The State of Christianity in 2023

iStock-1447145746The State of Christianity in 2023


America was founded as a religious refuge, and many still see it that way.

While it was once considered a Christian nation, it’s looking more like a hodgepodge of Christianity, different religions, and the religiously unaffiliated.

Looking at current church statistics, it may feel like doom and gloom.

But, as Christians, we have hope! We know this is just our temporary home and the Church is not going anywhere.

In fact, even amid declining numbers, there are many positive things happening.

For example, while overall church attendance has dropped in America, it is booming in other places in the world.

As more immigrants begin to call America home, they bring their Christian faith with them.

According to CNN, “The world’s largest megachurch, for example, is not in the US. It’s in South Korea. The Yoido Full Gospel Church has a weekly attendance of about 600,000 members. […] The US has more immigrants than any other country. People from Latin America and Asia now make up the overwhelming majority of immigrants to the US, and many are bringing their religious fervor with them. […] Those who predict that the church in America will collapse often overlook how the migration of Global South Christians to America will revitalize the country’s religious landscape.”

Keep this in mind as you learn about the state of Christianity in American in 2023.

The Number of Americans Who Identify as Christian

Pew Research Center reports, “As recently as the early 1990s, about 90% of U.S. adults identified as Christians. But today, about two-thirds of adults are Christians.”

The report also found, “In 2020, Christians accounted for about 64% of the U.S. population, including children. Meanwhile, those who are not affiliated with a religion has grown from 16% in 2007 to 30% in 2020, according to the research. All other religions, including Judaism, Islam, Hinduism and Buddhism, accounted for about 6% in 2020.”

The Number of American Attending Church

In the 1990’s, 43% of Christians attended church weekly and it went up in the early 2000’s to around fifty percent of Americans attending church weekly.

However, the COVID-19 pandemic dramatically changed church attendance.

Barna reports, “36 percent fewer Americans attended church weekly in 2020 than in 1993.”

Now, a few years post-COVID, attendance is even lower.

According to Gallup:

  • 20% of Americans attend church every week
  • 41% of Americans are in monthly church attendance or more
  • 57% of Americans are seldom or never in religious service attendance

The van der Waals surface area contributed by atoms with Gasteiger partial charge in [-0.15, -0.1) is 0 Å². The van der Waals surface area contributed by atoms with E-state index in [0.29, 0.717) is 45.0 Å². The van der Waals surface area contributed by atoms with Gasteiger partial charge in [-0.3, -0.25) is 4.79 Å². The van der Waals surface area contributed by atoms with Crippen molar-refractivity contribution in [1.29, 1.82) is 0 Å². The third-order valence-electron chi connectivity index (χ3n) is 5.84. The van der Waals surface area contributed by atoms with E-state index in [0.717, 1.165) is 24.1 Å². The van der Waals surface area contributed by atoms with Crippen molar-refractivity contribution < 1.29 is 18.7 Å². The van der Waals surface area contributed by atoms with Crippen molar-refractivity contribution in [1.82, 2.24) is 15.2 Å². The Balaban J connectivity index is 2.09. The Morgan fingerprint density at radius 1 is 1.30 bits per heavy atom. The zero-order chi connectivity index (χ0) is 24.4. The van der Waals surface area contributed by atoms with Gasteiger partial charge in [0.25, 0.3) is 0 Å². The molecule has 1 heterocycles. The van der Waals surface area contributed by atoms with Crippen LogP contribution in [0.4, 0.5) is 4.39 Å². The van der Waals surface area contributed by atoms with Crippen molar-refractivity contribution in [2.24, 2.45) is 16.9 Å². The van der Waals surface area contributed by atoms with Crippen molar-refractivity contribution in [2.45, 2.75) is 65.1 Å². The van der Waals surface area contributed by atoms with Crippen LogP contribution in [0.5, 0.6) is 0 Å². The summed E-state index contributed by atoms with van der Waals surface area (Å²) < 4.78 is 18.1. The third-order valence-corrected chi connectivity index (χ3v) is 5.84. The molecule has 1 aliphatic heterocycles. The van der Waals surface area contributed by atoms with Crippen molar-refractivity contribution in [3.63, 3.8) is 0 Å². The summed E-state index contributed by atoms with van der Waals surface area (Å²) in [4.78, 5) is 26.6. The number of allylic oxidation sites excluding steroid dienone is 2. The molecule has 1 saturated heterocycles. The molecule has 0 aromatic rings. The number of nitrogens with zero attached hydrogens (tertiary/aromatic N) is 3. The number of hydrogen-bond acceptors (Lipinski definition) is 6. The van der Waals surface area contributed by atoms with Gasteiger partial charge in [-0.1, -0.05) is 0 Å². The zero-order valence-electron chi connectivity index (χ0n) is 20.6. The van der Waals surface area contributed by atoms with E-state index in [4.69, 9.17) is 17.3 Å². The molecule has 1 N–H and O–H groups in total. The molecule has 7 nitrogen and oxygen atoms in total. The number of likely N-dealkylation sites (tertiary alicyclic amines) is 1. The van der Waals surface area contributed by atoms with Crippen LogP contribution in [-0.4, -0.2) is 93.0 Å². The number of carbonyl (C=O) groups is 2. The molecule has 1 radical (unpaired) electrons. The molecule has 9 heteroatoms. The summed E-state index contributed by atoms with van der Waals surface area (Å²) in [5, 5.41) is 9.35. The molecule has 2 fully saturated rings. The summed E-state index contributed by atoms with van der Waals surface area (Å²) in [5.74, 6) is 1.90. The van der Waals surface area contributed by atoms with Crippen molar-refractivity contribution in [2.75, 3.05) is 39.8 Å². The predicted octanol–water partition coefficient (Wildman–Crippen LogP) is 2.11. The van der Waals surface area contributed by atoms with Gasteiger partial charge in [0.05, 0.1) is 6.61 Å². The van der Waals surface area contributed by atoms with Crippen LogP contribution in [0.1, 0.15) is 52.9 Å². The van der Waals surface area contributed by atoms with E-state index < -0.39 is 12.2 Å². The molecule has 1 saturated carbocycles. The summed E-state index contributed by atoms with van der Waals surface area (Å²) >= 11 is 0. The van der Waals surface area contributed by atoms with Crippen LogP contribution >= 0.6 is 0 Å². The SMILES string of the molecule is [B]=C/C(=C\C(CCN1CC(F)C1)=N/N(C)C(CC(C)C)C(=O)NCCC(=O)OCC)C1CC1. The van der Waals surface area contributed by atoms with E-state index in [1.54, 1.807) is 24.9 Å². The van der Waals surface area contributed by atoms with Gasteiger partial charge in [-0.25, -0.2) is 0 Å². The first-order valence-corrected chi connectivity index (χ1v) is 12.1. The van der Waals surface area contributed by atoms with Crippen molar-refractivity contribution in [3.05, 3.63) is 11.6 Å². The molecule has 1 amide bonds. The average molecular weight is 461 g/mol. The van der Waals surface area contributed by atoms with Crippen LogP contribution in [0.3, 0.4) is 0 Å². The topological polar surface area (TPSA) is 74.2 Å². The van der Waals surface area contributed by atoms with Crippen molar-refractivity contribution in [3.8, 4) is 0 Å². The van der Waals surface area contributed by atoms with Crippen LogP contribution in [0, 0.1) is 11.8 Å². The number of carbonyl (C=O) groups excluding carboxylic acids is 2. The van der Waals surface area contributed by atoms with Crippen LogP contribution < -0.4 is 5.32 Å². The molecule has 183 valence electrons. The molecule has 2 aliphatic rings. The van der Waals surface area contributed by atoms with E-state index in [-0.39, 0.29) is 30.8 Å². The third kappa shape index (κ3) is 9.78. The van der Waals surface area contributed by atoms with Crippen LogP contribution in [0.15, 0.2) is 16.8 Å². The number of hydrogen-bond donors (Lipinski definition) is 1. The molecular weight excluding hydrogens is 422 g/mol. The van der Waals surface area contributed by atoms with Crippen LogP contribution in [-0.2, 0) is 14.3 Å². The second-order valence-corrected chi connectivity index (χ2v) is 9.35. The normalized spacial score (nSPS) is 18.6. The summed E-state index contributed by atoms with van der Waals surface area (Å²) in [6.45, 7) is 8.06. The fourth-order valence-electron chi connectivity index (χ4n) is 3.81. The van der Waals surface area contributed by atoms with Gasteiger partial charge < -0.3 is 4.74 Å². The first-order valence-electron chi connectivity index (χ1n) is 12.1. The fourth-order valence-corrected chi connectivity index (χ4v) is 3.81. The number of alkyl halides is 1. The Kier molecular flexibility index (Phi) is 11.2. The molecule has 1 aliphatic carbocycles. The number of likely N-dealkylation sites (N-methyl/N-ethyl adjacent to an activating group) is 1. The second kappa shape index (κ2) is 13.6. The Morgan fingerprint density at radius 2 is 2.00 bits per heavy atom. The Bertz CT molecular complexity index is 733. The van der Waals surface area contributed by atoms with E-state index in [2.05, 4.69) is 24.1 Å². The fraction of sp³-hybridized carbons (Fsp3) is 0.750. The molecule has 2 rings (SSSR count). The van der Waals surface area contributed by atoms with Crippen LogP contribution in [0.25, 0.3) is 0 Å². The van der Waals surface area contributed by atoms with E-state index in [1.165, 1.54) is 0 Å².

However, the number of millennials attending church regularly has increased significantly
(from 21% in 2019 to 39% today) since COVID.

Additionally, the pandemic shifted how people attend church: in-person or virtually.

Barna reports, “Before the COVID-19 pandemic, the majority of church attendance happened exclusively in person. Today, that’s only true for about half of churched adults. In fact, one in five (20%) is still primarily attending online, and one in four (26%) is mixing online and in-person worship.”

It’s worth noting that many of those who watch online church services are people who do not typically attend church.

The Number of Americans Reading the Bible

While church attendance has declined, the number of believers reading their Bible has remained steady.

Barna reports, “Despite some ups and downs over the years, nearly the same percent of U.S. adults today report reading their Bible weekly as did in 1993 (2020: 35% vs. 1993: 34%).”

The Number of Americans Praying

According to Barna, “Large majorities of Americans still say that prayer is something that they do on a weekly basis. From 1996 to 2010, there was no statistical difference in the percentage of Americans who prayed, with the number hovering around 83 percent. Over the last 10 years, however, there has still been a steady, if slow, decline, with just under seven in 10 Americans (69%) affirming they pray weekly.”

The Number of Americans Giving

More churches are embracing online giving, which has led to more giving overall.

According to a recent study by the Hartford Institute for Religion Research at Hartford International University for Religion and Peace, “the more a church emphasized online and electronic giving, the greater their per capita giving rose. This is also true with the 2023 survey. Congregations without online giving have a per capita annual giving of $1,809, those with ‘a little use’ see giving rise to $2,052, ‘some use’ jumps to $2,388 and ‘a lot of use’ results in per capita giving of $2,428 – almost a 30% increase over those not using it.”

The Number of People in American Churches

The COVID-19 pandemic drastically changed the size of America’s church congregations.

Churches report they are around 85% of pre-pandemic attendance.

Church Trac reports, “Before the pandemic, two-thirds of all churches had an attendance of around 125. Now 2 in 3 churches are at less than 100 in attendance, with nearly 1 in 3 churches below 50.”

The Number of Americans Telling Others About Their Belief

According to Lifeway Research, “Only 3 in 10 unchurched Americans (29%) say a Christian has ever shared with them one-on-one how a person becomes a Christian, according to Lifeway Research. Only slightly more say a Christian has told them about the benefits of participating in a local church (33%) or the benefits of becoming a Christian (35%).”